The culmination of this was Sherman's March to the Sea and subsequent march through the Carolinas. 

This brings us to the second unintended consequence: the devastation wrought be these forces.  Throughout history armies have foraged to sustain themselves.  While we think of them as looting and pillaging, this was not always the case.  Julius Caesar famously sent emissaries ahead of his troops to purchase supplies and thereby gain allies.  Of course, those who weren't willing to make a deal usually ended up getting plundered, but the point is that Union forces could have done the same had the local populace been open to it.

In the event, the standard practice was to take what could be carried and destroy what was left.  This inflicted great hardship on Confederate civilians, creating a refugee crisis throughout the South.

In the case of the Shenandoah Valley, the destruction was necessary because the prevalence of raiders and the asymmetrical terrain made it impossible for Union garrisons to sustain themselves.

Thus, while the raiders did inconvenience Union forces and arguably slowed the advance of Union forces, they also ensured that when they did advance, they would wreak untold destruction on the very people the raiders were trying to protect.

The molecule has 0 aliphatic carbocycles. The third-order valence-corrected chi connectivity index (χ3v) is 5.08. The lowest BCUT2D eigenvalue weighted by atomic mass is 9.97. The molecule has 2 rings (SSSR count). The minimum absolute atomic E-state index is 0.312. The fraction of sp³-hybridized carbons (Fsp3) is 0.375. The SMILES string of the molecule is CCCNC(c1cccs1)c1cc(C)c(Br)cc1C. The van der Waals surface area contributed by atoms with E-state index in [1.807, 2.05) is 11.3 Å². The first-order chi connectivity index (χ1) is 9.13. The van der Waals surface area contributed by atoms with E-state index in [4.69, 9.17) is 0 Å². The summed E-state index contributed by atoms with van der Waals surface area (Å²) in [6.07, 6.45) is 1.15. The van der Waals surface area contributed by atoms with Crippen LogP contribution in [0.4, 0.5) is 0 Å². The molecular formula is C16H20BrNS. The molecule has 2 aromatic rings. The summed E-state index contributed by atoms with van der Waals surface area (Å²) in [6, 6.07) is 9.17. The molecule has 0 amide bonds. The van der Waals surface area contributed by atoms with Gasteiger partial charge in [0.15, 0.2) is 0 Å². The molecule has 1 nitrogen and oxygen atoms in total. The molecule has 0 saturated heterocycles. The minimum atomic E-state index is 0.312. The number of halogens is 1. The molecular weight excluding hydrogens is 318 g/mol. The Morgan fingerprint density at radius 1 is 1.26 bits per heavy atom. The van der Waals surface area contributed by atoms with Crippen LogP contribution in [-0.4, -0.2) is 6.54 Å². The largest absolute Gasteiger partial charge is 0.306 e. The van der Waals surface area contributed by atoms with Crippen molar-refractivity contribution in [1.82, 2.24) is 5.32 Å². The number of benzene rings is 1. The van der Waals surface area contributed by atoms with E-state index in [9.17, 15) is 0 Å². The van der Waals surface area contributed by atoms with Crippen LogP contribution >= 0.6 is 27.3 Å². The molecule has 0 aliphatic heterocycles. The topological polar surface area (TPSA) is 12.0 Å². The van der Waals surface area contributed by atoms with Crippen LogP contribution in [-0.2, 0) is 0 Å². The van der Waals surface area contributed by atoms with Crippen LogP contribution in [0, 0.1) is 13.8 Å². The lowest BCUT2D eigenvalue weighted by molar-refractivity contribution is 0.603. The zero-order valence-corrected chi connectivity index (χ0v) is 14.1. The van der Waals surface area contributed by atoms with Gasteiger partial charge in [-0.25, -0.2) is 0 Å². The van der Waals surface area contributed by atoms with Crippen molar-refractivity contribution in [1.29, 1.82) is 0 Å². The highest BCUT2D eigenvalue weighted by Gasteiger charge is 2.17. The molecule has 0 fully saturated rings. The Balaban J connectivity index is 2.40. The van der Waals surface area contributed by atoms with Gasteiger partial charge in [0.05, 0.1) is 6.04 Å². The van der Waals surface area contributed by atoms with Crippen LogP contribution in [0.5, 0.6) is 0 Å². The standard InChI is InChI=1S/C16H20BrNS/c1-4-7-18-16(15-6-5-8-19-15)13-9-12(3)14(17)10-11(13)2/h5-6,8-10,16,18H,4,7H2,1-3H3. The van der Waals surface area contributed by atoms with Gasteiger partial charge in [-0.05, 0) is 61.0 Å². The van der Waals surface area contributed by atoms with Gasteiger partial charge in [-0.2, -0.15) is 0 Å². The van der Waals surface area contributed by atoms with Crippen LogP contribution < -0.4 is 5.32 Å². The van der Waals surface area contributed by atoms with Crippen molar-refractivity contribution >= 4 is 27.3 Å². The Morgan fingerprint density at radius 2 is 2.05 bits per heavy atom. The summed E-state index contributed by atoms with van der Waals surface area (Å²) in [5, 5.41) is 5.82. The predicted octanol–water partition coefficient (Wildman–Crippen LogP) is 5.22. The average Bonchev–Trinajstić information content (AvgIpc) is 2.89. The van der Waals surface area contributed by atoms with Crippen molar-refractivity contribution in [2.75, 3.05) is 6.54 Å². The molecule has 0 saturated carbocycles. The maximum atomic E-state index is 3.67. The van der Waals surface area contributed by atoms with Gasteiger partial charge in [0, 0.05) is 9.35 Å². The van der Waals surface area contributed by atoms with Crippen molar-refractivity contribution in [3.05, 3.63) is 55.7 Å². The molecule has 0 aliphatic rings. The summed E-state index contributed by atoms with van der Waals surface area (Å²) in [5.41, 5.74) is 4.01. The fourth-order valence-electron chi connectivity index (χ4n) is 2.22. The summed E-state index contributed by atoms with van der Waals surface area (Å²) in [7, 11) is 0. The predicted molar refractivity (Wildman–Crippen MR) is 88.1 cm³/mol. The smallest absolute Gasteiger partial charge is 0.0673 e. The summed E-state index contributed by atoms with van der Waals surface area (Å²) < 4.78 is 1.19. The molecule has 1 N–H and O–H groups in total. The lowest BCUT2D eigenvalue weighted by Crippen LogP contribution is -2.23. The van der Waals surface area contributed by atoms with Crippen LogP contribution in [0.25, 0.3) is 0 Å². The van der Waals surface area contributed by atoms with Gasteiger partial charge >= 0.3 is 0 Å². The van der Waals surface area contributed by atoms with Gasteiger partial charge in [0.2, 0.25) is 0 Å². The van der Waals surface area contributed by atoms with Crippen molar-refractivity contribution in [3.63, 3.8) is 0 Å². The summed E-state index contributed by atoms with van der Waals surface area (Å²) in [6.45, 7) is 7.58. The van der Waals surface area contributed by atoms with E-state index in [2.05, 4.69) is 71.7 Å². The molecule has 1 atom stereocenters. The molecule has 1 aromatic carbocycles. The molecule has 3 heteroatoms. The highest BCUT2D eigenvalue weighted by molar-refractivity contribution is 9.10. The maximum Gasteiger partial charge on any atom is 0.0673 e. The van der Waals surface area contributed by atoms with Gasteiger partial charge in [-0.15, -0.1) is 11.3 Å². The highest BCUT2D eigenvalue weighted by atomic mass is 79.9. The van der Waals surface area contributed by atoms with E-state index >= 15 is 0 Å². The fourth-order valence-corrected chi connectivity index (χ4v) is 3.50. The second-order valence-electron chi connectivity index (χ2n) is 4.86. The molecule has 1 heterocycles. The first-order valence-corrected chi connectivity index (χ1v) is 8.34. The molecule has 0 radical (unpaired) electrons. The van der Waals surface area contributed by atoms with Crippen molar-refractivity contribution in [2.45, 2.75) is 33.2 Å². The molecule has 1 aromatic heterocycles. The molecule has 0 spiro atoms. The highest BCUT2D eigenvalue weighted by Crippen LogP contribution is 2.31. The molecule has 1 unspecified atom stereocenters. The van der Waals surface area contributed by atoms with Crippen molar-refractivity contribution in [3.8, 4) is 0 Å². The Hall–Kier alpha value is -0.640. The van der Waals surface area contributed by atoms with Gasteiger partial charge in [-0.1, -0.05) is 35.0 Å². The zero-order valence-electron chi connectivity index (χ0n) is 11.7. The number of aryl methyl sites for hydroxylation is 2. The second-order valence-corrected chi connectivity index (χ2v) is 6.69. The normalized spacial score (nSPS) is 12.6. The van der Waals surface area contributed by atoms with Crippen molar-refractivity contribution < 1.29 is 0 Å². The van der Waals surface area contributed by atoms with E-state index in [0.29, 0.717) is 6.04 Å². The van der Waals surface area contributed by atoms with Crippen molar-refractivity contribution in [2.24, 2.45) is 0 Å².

Throughout history, we have seen situations where a specific tactic is initially successful, but the counter proves more dangerous than what was happening before. 

I will also add that claims to world-historical status for minor figures like Van Dorn are particularly ludicrous when compared to the vastly larger scope of Chinese military history.

Ford Madox Ford vol. II, or why am I reading this?

The second volume of Max Saunders' mammoth biography of Ford Madox Ford has arrived and it continues to (mostly) impress.  Saunders does tend to get hung up on literary meaning, symbolism and his interpretation of why Ford's work is so great, but I have to cut the guy some slack.  After all, he wrote more than 1,000 pages on the topic.

He's clearly a fan.

This book picks up where the other ended, with Ford now serving as an officer in the British Army during World War I.  I will have more to say on this later, but one element that stands out is that after an awkward beginning and a severe episode of shell-shock, Ford actually took well to Army life, so much so that he considered remaining in the service after hostilities ended.  Apparently, he proved very gifted in providing lectures and mentoring young officers.  He would certainly have found a home in the training establishment, but he put his writing career first, and so was demobilized.